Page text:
Hollywood Millennials' Message to Their Managers: "I Can Pay My Bills Myself"

Hollywood Millennials I Can Pay My Bills Myself  - Illustration by Benedetto Cristofani - H 2018
Illustration by Benedetto Cristofani

Younger stars making new cash are the hardest to control — thanks to do-it-yourself financial apps like Mint and Venmo — which is why traditional money handlers are refashioning their pitch.

Convincing a generation of talent that's never lived in a world without online banking to hire a Hollywood business manager can be a tough sell — but, while some young stars could skip the service, many need as much guidance as their entertainment elders.

"Millennials are more fee-sensitive," says Chris Bucci, who himself was made a name partner at one of the top L.A.-based firms last year at just 32. "I try to push people to not hire a business manager right away. The best advice I can give is, 'Don't spend the money [on a manager] if you don't need to.'"

With countless financial apps such as Mint and Venmo available, even tech-savvy A-listers who already have advisers are choosing to take more control. "A lot of millennials, when I start talking about what business management is, say: 'Well, I can pay my bills myself. I just do it all through my phone,'" says Eric Fulton, whose client roster includes such young superstars as Miles Teller and Michael B. Jordan.

Even Bucci cops to doing everything on auto-pay, acknowledging: "I personally write, I think, two checks a year."

Despite a reputation for being entitled and wasting money on trifles like avocado toast, millennials are actually less concerned than previous generations about keeping up with the Joneses — or, rather, the Kardashians.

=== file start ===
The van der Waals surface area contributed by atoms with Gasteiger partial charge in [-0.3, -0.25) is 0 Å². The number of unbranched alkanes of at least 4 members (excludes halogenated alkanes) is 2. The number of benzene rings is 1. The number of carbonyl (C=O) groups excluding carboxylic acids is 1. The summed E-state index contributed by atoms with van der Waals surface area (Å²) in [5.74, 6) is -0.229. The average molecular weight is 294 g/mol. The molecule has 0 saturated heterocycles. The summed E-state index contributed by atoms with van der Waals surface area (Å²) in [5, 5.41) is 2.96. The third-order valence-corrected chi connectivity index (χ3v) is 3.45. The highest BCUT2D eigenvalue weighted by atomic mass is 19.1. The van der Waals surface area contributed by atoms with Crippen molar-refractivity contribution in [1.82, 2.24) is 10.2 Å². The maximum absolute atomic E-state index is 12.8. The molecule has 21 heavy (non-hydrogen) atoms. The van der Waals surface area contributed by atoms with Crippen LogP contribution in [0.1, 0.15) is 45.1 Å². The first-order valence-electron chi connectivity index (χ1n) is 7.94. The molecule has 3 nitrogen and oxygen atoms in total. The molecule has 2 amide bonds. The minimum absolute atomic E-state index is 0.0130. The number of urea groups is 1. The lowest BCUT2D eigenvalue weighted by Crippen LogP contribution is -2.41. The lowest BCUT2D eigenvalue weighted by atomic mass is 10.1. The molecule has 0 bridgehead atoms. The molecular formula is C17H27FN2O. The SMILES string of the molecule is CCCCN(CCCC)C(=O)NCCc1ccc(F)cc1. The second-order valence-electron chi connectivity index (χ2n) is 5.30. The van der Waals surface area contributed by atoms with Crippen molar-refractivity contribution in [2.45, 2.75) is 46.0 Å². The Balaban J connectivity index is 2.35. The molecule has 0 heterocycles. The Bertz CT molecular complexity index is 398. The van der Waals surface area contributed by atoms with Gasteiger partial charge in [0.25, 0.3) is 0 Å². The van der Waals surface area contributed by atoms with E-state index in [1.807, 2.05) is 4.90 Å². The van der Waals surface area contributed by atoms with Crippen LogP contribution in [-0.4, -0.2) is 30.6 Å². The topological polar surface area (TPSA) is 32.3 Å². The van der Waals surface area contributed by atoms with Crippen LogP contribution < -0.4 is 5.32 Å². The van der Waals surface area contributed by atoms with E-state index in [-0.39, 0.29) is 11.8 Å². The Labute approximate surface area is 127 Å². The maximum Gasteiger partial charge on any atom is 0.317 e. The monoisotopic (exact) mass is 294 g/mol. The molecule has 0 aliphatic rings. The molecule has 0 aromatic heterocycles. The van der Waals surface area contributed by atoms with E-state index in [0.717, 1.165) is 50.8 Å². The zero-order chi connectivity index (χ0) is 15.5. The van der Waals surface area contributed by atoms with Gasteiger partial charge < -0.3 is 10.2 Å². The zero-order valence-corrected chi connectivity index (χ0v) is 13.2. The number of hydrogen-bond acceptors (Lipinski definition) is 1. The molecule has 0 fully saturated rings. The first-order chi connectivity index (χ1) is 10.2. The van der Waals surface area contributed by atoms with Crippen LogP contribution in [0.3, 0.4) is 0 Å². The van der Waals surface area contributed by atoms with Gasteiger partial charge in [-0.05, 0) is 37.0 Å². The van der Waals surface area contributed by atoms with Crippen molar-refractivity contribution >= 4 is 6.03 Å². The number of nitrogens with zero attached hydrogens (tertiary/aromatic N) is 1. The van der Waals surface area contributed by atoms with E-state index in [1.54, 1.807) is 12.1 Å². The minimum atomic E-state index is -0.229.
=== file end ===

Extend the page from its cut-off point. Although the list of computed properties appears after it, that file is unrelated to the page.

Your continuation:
"Quite frankly, they just don't spend money, or care about it, as much as the older clients I have," says Fulton. "That creates a very different type of relationship between us."

Bucci says his younger clients are generally more frugal with daily spending but less restrained with big purchases like homes.

"They are more impatient, will take more risks and don't necessarily think through planning for the future and protecting their assets the way previous generations have," he says.

Where they need the most guidance, the managers say, is in investments. They're leery of traditional plans after watching their parents lose money in the recession, and they're passion-driven, which, when combined with a lack of risk-aversion, could be a recipe for financial disaster. "They grew up in a world where all it takes is one good app and you can be a billionaire," says Fulton. "There is this constant fixation on 'How can I get in on that?'"

Cannabis ventures, Bitcoin and app startups are among the most popular investments young clients think will make them quick money, according to Harvey Gettleson, whose Encino-based firm has an emerging talent program that offers services to rising stars at a discounted rate. He adds, "It's also hard to get young people to realize it's OK to live like their parents: buy a house, save for retirement, think for the future."

Liz Kenney, whose clients include Girls Trip star Tiffany Haddish, says it's also easier than ever to rack up debt, especially for an age group that's plagued by student loans. "Previous generations were not bombarded with credit card offers like the millennials are today," she says. "I spend a lot of time talking them out of buying cars that are too expensive for their budgets."

Even with their independent streak, Fulton says about half of up-and-coming clients who ask him for only basic services (think bookkeeping and tax planning) wind up needing more help sooner than they think — within the first year. Of course, how much guidance someone needs isn't inherently age- or generation-specific, and there's some advice that's universal in a fickle business like Hollywood.

"Just because they are making x dollars today doesn't mean that they will next year," says Bucci. "Setting up for the future and protecting your assets is the foundation for success for any client."

A version of this story first appeared in the Nov. 7 issue of The Hollywood Reporter magazine. To receive the magazine, click here to subscribe.